In this chapter, we focus on the medical treatment of overactive bladder (OAB) syndrome. The treatment of choice of the OAB syndrome is still the anticholinergic therapy, although we must consider β3‐agonists with almost the same evidence. No drug has been shown to be clearly superior to the rest. The use of oxybutynin transdermal should be considered when the side effects due to the oral administration are intolerable. In elderly patients, first efforts should be directed to use non‐drug therapies, such as behavioural therapy. In patients suffering from cognitive dysfunctions, the use of antimuscarinic with caution is recommended. Mirabegron, a β3‐agonist, can be offered, although it should be noted that the long‐term effects are still unknown. The logical second‐line treatment is the intravesical injection of botulinum toxin A, considering its temporary effectiveness and the possibility of retention. In some centres, sacral nerve stimulation may be an option. Surgical treatment should be reserved when conservative therapies fail.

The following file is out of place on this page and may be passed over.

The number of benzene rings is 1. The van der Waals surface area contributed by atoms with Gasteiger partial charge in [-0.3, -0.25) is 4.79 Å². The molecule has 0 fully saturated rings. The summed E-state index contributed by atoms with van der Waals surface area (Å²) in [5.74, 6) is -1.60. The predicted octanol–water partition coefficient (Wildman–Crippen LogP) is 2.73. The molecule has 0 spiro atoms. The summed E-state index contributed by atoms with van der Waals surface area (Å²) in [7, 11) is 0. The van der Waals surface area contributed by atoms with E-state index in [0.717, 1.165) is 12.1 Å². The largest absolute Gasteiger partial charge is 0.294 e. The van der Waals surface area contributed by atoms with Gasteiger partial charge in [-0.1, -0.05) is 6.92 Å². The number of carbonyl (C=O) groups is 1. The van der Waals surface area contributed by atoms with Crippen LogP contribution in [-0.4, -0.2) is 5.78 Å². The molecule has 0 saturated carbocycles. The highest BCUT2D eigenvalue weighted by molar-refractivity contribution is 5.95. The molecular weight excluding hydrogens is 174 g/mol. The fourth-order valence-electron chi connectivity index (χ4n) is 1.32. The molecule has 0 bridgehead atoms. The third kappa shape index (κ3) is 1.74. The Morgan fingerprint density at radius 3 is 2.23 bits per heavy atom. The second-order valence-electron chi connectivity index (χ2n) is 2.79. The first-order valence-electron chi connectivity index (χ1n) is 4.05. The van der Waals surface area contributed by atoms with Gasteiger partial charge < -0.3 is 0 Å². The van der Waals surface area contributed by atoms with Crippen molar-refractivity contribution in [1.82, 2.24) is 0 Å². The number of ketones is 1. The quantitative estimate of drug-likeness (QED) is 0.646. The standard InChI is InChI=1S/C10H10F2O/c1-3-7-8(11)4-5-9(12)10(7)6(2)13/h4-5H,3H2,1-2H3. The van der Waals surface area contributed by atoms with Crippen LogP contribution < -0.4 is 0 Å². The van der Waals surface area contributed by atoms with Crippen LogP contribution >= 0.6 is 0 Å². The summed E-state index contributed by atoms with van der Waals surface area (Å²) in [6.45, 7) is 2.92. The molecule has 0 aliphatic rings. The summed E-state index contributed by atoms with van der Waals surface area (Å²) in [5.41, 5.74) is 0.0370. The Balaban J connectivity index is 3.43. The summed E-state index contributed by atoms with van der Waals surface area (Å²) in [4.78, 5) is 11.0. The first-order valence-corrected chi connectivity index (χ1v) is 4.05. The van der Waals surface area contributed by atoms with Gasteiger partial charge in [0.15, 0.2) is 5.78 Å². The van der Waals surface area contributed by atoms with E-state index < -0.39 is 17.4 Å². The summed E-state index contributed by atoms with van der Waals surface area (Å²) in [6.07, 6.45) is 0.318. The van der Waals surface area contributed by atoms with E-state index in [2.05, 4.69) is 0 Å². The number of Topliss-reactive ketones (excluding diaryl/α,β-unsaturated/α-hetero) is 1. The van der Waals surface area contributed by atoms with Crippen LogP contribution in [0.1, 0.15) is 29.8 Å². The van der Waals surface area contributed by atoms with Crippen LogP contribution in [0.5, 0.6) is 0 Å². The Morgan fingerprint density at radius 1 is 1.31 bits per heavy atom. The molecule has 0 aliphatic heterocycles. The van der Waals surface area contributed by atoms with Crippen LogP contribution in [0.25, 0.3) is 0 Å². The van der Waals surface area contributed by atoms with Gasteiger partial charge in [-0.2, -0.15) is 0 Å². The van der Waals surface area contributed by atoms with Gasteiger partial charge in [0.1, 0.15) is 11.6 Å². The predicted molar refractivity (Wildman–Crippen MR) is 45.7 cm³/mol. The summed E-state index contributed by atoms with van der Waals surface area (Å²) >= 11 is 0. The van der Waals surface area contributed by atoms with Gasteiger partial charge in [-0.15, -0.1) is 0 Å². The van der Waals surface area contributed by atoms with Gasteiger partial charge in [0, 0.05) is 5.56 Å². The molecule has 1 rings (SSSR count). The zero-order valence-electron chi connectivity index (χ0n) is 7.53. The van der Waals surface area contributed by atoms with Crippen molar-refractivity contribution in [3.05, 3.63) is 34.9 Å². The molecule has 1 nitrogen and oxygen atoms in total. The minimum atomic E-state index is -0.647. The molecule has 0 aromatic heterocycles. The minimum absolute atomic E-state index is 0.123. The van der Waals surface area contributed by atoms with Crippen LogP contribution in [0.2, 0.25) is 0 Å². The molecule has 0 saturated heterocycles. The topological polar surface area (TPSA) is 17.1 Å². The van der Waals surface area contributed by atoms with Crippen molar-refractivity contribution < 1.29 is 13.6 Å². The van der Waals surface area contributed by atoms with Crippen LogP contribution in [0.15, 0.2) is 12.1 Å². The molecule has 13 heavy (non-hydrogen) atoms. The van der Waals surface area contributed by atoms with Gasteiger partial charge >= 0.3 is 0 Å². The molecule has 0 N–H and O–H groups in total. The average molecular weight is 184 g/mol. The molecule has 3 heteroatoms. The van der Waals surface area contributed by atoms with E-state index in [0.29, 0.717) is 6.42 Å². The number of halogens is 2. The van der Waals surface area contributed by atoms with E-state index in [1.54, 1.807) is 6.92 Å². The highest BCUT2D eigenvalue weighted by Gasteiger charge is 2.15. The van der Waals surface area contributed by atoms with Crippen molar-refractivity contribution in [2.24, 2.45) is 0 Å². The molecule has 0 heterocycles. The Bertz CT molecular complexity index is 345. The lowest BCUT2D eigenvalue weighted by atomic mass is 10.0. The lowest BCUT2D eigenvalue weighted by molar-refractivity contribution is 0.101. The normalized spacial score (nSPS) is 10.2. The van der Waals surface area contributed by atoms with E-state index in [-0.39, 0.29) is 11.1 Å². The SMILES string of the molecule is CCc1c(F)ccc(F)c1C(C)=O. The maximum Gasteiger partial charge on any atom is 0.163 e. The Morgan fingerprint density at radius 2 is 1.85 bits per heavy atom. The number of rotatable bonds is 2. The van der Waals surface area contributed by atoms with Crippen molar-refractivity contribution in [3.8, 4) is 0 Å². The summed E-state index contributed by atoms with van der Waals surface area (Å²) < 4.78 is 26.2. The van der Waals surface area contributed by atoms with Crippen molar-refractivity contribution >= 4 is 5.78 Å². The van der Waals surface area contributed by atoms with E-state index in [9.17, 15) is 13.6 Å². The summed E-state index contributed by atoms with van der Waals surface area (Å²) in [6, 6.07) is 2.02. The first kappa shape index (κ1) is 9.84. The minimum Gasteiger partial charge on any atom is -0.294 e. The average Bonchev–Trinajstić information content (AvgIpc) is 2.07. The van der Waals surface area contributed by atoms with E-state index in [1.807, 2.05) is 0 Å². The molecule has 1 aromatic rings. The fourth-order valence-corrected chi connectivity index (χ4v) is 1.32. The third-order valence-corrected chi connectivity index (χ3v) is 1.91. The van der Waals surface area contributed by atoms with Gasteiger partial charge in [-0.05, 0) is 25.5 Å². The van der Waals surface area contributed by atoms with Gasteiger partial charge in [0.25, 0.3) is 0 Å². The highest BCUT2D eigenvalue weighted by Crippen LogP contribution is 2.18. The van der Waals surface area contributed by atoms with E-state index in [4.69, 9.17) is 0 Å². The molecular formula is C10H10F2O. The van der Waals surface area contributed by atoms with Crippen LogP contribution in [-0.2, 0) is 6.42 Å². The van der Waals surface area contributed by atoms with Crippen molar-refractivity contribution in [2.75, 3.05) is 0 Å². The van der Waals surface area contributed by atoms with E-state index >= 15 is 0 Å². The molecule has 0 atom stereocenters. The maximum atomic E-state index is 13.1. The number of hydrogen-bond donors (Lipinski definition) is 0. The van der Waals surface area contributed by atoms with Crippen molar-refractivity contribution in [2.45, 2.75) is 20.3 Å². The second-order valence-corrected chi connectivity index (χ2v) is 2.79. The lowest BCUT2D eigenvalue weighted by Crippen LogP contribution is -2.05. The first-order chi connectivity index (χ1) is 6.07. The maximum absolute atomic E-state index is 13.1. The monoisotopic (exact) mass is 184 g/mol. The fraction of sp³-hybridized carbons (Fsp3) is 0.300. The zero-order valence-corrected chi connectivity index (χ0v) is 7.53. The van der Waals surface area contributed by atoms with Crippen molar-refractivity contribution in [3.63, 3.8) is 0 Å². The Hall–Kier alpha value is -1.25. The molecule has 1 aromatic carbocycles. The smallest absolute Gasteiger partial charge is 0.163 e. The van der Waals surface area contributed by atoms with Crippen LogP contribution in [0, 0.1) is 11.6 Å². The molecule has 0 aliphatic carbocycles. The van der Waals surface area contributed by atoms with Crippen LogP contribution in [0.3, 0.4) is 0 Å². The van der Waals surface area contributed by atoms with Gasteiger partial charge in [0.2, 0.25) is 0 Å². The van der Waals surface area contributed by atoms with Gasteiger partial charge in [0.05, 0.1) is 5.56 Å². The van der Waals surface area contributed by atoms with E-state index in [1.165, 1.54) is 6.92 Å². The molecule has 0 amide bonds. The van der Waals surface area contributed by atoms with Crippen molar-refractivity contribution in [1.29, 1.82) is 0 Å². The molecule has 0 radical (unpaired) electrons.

Part of the book: Synopsis in the Management of Urinary Incontinence